It’s understandable that many parents are apprehensive about snapping any sort of small accessory on a baby, given all the warnings about injury or choking that moms and dads are bombarded with. But Monbaby is a little button that’s easy to snap on any outfit; we were able to slide the back of the device under our daughter’s onesie, and then snap the front in place.
One of the most convenient aspects of Monbaby is that it goes where you go. Unlike standard baby monitors, which have to remain plugged in and won’t go from room to room unless you physically move them, Monbaby moves with your baby.
As long as you’ve got your paired smartphone or tablet with you and the Monbaby clip on your baby, you’ve got a fully functioning smart monitor. The connection between the two maxes out at around 60 feet, which is admittedly lower than a lot of non-smart monitors, but should be a long enough range for an average size home.
Our biggest concern about Monbaby, or any other wireless device that we might use with our baby, was radiation. While it’s no secret that smartphones and other gadgets emit very low levels of radiation, we weren’t sure about exposing our child to these potentially dangerous emissions, especially when she was so tiny.
We were happy to find that Monbaby addresses these concerns on their website with some numbers and comparisons. Cell phones are limited to 1.6 W/kg standard absorption rate or SAR. The SAR of regular baby monitors is between 0.01 and 0.08 W.kg, and the SAR of BlueTooth devices is roughly 0.001 W/kg. Monbaby uses BlueTooth LE, which has a lower SAR than standard BlueTooth. The company assures its customers: “A BLE device like Monbaby has 10-80 times less radiation than a standard baby monitor.”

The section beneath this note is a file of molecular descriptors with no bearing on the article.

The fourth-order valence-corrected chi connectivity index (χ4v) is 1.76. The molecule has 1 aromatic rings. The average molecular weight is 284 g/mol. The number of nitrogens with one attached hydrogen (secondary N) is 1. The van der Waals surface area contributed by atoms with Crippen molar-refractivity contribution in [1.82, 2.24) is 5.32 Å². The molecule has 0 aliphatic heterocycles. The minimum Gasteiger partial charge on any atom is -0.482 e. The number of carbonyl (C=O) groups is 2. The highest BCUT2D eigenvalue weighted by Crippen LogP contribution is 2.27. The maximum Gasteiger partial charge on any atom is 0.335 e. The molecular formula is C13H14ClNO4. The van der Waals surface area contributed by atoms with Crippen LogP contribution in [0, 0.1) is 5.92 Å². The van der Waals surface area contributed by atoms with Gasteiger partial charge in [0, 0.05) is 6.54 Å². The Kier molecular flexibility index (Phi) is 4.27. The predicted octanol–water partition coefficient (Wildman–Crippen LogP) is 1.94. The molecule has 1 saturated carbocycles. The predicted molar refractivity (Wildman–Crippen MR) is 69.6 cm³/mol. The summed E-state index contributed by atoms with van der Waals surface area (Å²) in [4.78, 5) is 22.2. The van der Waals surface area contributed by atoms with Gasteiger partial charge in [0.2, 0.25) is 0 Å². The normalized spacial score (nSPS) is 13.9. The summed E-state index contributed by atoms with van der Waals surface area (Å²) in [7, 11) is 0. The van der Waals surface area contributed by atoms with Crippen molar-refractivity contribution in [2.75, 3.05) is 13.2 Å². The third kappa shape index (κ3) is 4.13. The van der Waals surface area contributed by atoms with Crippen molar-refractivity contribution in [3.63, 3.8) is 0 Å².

While we really liked using Monbaby as our daughter’s baby monitor, we quickly became aware of a few of its limitations. For starters, there’s no audio monitoring. We found ourselves wanting to hear our daughter’s babbling as she woke up, but there’s no microphone to give parents like us this small but meaningful indulgence. However, according to the Monbaby website, plans for the next generation of the product do include a microphone. Similarly, there’s no video monitoring, but again, the Monbaby website assures customers that plans are being made to integrate the device with a video monitor.
Finally, there’s no temperature monitor or heart rate sensor on Monbaby. The former could be helpful to help parents determine the ideal temperature for a good night’s rest, and the latter could help to let parents know that their baby might be getting sick or feverish. There’s no mention of these things on the Monbaby website, but it seems like they could be included in future iterations of the device.
Monbaby retails for $99.99 USD, which is somewhat high but still comparably priced with other high-end baby monitors. It’s definitely not too much to spend on a quality piece of baby tech. It’s powered by a cell battery that lasts about two months, and the button itself comes in white, pink, or light blue. We’ve really enjoyed using the Monbaby with our daughter, and we’ll continue to use it as she transitions to toddlerhood.